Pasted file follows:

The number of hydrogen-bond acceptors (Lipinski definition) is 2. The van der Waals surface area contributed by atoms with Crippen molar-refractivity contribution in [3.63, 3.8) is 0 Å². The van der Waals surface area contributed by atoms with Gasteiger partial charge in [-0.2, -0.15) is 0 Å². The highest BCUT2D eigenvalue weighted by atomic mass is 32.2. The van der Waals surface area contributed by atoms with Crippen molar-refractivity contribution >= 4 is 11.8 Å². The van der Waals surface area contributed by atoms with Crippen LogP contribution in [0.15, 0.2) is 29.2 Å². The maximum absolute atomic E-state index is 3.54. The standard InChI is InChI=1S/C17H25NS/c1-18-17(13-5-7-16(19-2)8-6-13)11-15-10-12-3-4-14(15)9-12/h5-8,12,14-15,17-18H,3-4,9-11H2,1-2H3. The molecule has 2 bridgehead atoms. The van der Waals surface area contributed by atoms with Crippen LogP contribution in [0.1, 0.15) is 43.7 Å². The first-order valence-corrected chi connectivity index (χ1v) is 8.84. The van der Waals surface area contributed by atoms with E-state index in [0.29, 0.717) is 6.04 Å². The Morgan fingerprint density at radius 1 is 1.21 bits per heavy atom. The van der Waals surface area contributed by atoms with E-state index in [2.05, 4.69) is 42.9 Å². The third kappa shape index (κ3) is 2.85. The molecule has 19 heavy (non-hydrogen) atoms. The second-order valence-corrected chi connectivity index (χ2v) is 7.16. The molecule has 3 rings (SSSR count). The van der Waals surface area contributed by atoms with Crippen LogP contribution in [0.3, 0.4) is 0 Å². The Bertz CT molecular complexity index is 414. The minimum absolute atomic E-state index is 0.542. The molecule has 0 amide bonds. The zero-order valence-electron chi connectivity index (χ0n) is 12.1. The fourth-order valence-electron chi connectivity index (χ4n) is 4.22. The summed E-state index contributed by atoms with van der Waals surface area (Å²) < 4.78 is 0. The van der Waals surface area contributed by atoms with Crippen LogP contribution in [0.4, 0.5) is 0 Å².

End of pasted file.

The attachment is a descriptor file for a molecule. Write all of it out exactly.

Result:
The number of hydrogen-bond acceptors (Lipinski definition) is 2. The van der Waals surface area contributed by atoms with Crippen molar-refractivity contribution in [3.63, 3.8) is 0 Å². The van der Waals surface area contributed by atoms with Gasteiger partial charge in [-0.2, -0.15) is 0 Å². The highest BCUT2D eigenvalue weighted by atomic mass is 32.2. The van der Waals surface area contributed by atoms with Crippen molar-refractivity contribution >= 4 is 11.8 Å². The van der Waals surface area contributed by atoms with Crippen LogP contribution in [0.15, 0.2) is 29.2 Å². The maximum absolute atomic E-state index is 3.54. The standard InChI is InChI=1S/C17H25NS/c1-18-17(13-5-7-16(19-2)8-6-13)11-15-10-12-3-4-14(15)9-12/h5-8,12,14-15,17-18H,3-4,9-11H2,1-2H3. The molecule has 2 bridgehead atoms. The van der Waals surface area contributed by atoms with Crippen LogP contribution in [0.1, 0.15) is 43.7 Å². The first-order valence-corrected chi connectivity index (χ1v) is 8.84. The van der Waals surface area contributed by atoms with E-state index in [0.29, 0.717) is 6.04 Å². The Morgan fingerprint density at radius 1 is 1.21 bits per heavy atom. The van der Waals surface area contributed by atoms with E-state index in [2.05, 4.69) is 42.9 Å². The third kappa shape index (κ3) is 2.85. The molecule has 19 heavy (non-hydrogen) atoms. The second-order valence-corrected chi connectivity index (χ2v) is 7.16. The molecule has 3 rings (SSSR count). The van der Waals surface area contributed by atoms with Crippen LogP contribution in [0.3, 0.4) is 0 Å². The Bertz CT molecular complexity index is 414. The minimum absolute atomic E-state index is 0.542. The molecule has 0 amide bonds. The zero-order valence-electron chi connectivity index (χ0n) is 12.1. The fourth-order valence-electron chi connectivity index (χ4n) is 4.22. The summed E-state index contributed by atoms with van der Waals surface area (Å²) < 4.78 is 0. The van der Waals surface area contributed by atoms with Crippen LogP contribution in [0.4, 0.5) is 0 Å².